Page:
Why is Google changing the way UK user data is processed?

The move is likely to encourage other US tech giants to follow suit as they see the lighter-touch approach to regulation compared with European Union nations.

Why is Google changing the way UK user data is processed?

Google has confirmed that it is changing the way UK user data into the UK is processed in Ireland in order to "prepare for Brexit".

The move is likely to encourage other US tech giants to follow suit as they see the lighter-touch approach to regulation compared with European Union nations like France and Ireland.

The world’s biggest advertising company is changing the data controller for UK users from Google Ireland Ltd to US based Google LLC. It is restoring Google LLC as the service provider and the data controller responsible for UK users’ information, as was the case before GDPR went into force in 2018.

However, the same data protection standards should remain in place for UK users (same as under GDPR), given that there is a UK GDPR following the country’s exit from the European Union, which created the data protection law.

Google said there would be no change to how it processed users’ data and no change to people’s privacy settings. 

A spokesman for Google said: "Like many companies, we have to prepare for Brexit. Nothing about our services or our approach to privacy will change, including how we collect or process data, and how we respond to law enforcement demands for users' information. The protections of the UK GDPR will still apply to these users."

However, Mark Sherwood-Edwards, a legal expert in GDPR and founder of This is DPO, said Google was likely to be the first of many US tech companies to make a similar move. Even though the GDPR still exists in the UK as the UK GDPR after Brexit, the enforcement of GDPR in the UK (under the Information Commissioner’s Office) is likely to be friendlier to companies like Google than in a European Union member state like Ireland.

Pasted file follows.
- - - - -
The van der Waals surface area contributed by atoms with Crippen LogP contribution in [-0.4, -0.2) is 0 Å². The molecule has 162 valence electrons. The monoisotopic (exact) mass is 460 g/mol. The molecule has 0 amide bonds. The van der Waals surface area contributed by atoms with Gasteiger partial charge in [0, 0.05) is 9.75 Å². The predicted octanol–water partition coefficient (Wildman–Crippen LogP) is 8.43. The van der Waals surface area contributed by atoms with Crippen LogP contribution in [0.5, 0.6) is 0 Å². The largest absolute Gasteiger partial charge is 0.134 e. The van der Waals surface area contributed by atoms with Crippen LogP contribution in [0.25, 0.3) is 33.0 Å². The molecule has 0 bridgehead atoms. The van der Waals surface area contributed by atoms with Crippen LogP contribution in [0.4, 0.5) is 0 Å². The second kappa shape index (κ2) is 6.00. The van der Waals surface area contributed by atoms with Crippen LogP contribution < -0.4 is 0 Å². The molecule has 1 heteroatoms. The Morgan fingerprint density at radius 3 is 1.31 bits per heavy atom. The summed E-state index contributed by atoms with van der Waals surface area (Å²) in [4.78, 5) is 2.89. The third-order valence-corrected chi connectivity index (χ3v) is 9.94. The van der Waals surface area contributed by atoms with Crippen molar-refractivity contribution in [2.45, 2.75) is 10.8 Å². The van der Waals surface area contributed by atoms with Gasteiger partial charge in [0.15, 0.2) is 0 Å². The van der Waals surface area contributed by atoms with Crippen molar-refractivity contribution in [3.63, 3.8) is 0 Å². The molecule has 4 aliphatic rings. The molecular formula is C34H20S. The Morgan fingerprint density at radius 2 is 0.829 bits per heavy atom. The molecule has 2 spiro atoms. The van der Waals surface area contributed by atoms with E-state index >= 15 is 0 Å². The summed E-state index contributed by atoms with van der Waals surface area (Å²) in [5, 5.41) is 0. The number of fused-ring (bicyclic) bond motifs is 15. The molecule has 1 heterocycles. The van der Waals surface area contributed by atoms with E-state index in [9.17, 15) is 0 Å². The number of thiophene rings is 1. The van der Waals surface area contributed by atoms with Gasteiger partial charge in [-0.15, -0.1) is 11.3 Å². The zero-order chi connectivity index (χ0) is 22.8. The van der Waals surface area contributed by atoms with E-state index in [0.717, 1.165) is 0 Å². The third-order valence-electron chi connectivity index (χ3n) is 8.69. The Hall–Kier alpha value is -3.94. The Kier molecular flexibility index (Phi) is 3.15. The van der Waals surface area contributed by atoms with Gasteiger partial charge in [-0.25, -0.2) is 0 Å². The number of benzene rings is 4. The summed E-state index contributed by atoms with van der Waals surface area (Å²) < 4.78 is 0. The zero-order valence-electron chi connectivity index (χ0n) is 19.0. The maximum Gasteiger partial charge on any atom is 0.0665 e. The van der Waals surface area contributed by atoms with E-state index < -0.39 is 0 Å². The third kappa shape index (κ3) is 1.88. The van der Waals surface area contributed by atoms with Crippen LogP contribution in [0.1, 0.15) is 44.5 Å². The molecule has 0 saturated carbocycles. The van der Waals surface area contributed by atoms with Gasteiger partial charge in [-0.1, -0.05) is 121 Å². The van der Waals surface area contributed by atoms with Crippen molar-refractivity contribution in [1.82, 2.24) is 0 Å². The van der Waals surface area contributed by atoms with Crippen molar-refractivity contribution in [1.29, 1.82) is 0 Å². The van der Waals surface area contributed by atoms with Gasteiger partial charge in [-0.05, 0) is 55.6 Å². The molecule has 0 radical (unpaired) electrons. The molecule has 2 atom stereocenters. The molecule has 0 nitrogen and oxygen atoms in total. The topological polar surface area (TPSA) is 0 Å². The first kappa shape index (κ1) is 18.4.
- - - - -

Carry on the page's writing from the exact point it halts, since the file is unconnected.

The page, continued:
He explained: "The main reason is that the ICO is generally viewed as a more business friendly and pragmatic regulator than some of the EU regulators (in particular the French and the German).  For example, although the EU GDPR does not provide that data subject consent is required prior to AI being applied to personal data, the EDPB (i.e. the EU regulators acting as a group) have taken the view that it does. The ICO is unlikely to follow this approach now the UK is out of the EU." 

For example, France’s data watchdog the CNIL fined Google 50 million euros even though Google was registered in Ireland. It did this because it apparently deemed Ireland’s DPC watchdog was too soft on Google and decided to take action itself. By moving British users’ data out of the European Union, Google protects itself against similar kinds of enforcement action by France. 

France has been among the most toughest European nations with regarding to regulating US tech companies, having introduced a digital services tax. 

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